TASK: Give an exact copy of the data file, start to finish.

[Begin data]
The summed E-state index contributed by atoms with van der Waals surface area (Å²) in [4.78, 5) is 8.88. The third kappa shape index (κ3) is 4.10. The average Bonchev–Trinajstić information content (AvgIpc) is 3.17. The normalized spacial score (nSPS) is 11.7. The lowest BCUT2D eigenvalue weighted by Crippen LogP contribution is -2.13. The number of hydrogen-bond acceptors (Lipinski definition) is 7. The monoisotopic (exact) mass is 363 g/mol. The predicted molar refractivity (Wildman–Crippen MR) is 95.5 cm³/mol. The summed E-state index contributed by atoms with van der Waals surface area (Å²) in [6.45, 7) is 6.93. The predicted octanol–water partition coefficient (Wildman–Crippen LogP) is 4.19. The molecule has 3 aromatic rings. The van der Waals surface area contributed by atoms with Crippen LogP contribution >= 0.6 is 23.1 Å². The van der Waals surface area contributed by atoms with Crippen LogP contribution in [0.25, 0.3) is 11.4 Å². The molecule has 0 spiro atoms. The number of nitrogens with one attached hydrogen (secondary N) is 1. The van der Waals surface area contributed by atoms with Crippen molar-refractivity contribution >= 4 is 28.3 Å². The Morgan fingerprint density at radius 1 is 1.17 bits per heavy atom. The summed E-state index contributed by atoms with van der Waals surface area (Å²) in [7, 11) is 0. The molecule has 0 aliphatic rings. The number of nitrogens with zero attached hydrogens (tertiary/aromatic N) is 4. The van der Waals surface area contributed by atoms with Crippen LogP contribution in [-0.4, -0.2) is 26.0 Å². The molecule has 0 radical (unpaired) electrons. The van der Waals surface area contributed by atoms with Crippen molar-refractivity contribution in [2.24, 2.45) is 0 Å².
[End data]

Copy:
The summed E-state index contributed by atoms with van der Waals surface area (Å²) in [4.78, 5) is 8.88. The third kappa shape index (κ3) is 4.10. The average Bonchev–Trinajstić information content (AvgIpc) is 3.17. The normalized spacial score (nSPS) is 11.7. The lowest BCUT2D eigenvalue weighted by Crippen LogP contribution is -2.13. The number of hydrogen-bond acceptors (Lipinski definition) is 7. The monoisotopic (exact) mass is 363 g/mol. The predicted molar refractivity (Wildman–Crippen MR) is 95.5 cm³/mol. The summed E-state index contributed by atoms with van der Waals surface area (Å²) in [6.45, 7) is 6.93. The predicted octanol–water partition coefficient (Wildman–Crippen LogP) is 4.19. The molecule has 3 aromatic rings. The van der Waals surface area contributed by atoms with Crippen LogP contribution >= 0.6 is 23.1 Å². The van der Waals surface area contributed by atoms with Crippen LogP contribution in [0.25, 0.3) is 11.4 Å². The molecule has 0 spiro atoms. The number of nitrogens with one attached hydrogen (secondary N) is 1. The van der Waals surface area contributed by atoms with Crippen molar-refractivity contribution >= 4 is 28.3 Å². The Morgan fingerprint density at radius 1 is 1.17 bits per heavy atom. The summed E-state index contributed by atoms with van der Waals surface area (Å²) in [7, 11) is 0. The molecule has 0 aliphatic rings. The number of nitrogens with zero attached hydrogens (tertiary/aromatic N) is 4. The van der Waals surface area contributed by atoms with Crippen LogP contribution in [-0.4, -0.2) is 26.0 Å². The molecule has 0 radical (unpaired) electrons. The van der Waals surface area contributed by atoms with Crippen molar-refractivity contribution in [2.24, 2.45) is 0 Å².